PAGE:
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Alzheimer’s disease (AD) cerebrospinal fluid (CSF) biomarkers are promising tools to help identify the underlying pathology of neurocognitive disorders. In this manuscript, we report our experience with AD CSF biomarkers in 262 consecutive patients in a tertiary care memory clinic.
We retrospectively reviewed 262 consecutive patients who underwent lumbar puncture (LP) and CSF measurement of AD biomarkers (Aβ1–42, total tau or t-tau, and p-tau181). We studied the safety of the procedure and its impact on patient’s diagnosis and management.
The LP allowed to identify underlying AD pathology in 72 of the 121 patients (59%) with early onset amnestic mild cognitive impairment (aMCI) with a high probability of progression to AD; to distinguish the behavioral/dysexecutive variant of AD from the behavioral variant of frontotemporal dementia (bvFTD) in 25 of the 45 patients (55%) with an atypical neurobehavioral profile; to identify AD as the underlying pathology in 15 of the 27 patients (55%) with atypical or unclassifiable primary progressive aphasia (PPA); and to distinguish AD from other disorders in 9 of the 29 patients (31%) with psychiatric differential diagnoses and 19 of the 40 patients (47%) with lesional differential diagnoses (normal pressure hydrocephalus, encephalitis, prion disease, etc.). No major complications occurred following the LP.
Our results suggest that CSF analysis is a safe and effective diagnostic tool in select patients with neurocognitive disorders. We advocate for a wider use of this biomarker in tertiary care memory clinics in Canada.
To estimate the minimum prevalence of adult hereditary ataxias (HA) and spastic paraplegias (HSP) in Eastern Quebec and to evaluate the proportion of associated mutations in identified genes.
We conducted a descriptive cross-sectional study of patients who met clinical criteria for the diagnosis of HA (n = 241) and HSP (n = 115) in the East of the Quebec province between January 2007 and July 2019. The primary outcome was the prevalence per 100,000 persons with a 95% confidence interval (CI). The secondary outcome was the frequency of mutations identified by targeted next-generation sequencing (NGS) approach. Minimum carrier frequency for identified variants was calculated based on allele frequency values and the Hardy–Weinberg (HW) equation.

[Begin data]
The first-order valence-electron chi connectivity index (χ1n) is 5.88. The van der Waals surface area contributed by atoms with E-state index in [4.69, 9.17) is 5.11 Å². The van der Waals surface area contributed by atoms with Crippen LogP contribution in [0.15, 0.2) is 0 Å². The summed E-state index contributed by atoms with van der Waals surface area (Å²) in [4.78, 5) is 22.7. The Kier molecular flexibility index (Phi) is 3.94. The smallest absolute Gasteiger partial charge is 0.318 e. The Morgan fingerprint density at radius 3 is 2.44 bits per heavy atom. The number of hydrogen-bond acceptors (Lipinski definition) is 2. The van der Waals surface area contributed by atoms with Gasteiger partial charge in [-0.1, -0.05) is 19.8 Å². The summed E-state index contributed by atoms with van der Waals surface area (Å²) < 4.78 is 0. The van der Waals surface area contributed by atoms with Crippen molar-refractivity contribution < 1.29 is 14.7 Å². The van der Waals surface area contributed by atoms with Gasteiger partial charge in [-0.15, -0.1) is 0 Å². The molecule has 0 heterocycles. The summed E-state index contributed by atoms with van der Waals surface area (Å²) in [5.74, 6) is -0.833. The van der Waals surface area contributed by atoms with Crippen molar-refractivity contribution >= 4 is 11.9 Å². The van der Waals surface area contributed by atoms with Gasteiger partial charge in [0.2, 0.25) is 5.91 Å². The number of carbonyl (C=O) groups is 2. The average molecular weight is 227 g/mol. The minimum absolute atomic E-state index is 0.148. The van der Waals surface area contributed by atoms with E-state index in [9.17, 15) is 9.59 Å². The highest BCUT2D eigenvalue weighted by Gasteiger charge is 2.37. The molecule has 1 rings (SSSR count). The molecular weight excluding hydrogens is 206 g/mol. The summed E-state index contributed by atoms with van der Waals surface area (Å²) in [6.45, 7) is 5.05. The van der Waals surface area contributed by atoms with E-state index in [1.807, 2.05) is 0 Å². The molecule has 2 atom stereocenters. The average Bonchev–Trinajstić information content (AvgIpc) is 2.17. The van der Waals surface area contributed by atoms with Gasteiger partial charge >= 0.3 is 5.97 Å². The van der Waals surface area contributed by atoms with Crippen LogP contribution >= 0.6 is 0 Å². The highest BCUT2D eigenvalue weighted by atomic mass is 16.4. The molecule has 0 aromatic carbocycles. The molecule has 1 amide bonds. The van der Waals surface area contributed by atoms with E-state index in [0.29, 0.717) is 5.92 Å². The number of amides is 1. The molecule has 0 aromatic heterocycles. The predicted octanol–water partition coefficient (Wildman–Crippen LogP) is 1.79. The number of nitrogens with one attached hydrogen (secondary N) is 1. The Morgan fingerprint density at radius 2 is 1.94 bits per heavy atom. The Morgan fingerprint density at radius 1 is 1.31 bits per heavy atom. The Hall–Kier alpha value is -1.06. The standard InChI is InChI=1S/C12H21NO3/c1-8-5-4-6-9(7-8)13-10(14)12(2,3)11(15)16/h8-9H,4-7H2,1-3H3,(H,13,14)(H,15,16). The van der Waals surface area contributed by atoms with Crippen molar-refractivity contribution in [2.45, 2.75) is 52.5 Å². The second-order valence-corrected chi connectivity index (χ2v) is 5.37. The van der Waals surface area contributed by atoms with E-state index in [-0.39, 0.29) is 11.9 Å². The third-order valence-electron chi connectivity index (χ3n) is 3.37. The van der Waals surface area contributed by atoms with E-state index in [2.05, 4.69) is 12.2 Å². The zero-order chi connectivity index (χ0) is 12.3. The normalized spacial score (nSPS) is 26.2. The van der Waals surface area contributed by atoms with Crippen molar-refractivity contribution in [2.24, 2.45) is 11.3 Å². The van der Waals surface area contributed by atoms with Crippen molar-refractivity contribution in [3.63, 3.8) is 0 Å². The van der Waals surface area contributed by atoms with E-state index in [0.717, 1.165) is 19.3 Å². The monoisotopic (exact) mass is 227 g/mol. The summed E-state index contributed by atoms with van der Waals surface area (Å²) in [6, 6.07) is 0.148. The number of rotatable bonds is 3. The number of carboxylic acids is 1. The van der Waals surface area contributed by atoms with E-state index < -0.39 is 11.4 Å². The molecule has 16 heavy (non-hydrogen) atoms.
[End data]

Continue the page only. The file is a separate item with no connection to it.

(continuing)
The minimum prevalence of HA in Eastern Quebec was estimated at 6.47/100 000 [95% CI; 6.44–6.51]; divided into 3.73/100 000 for autosomal recessive (AR) ataxias and 2.67/100 000 for autosomal dominant (AD) ataxias. The minimum prevalence of HSP was 4.17/100 000 [95% CI; 4.14–4.2]; with 2.05/100 000 for AD-HSP and 2.12/100 000 for AR-HSP. In total, 52.4% of patients had a confirmed genetic diagnosis. AR cerebellar ataxia type 1 (2.67/100 000) and AD spastic paraplegia SPG4 (1.18/100 000) were the most prevalent disorders identified. Mutations were identified in 23 genes and molecular alterations in 7 trinucleotides repeats expansion; the most common mutations were c.15705–12 A > G in SYNE1 and c.1529C > T (p.A510V) in SPG7.
We described the minimum prevalence of genetically defined adult HA and HSP in Eastern Quebec. This study provides a framework for international comparisons and service planning.
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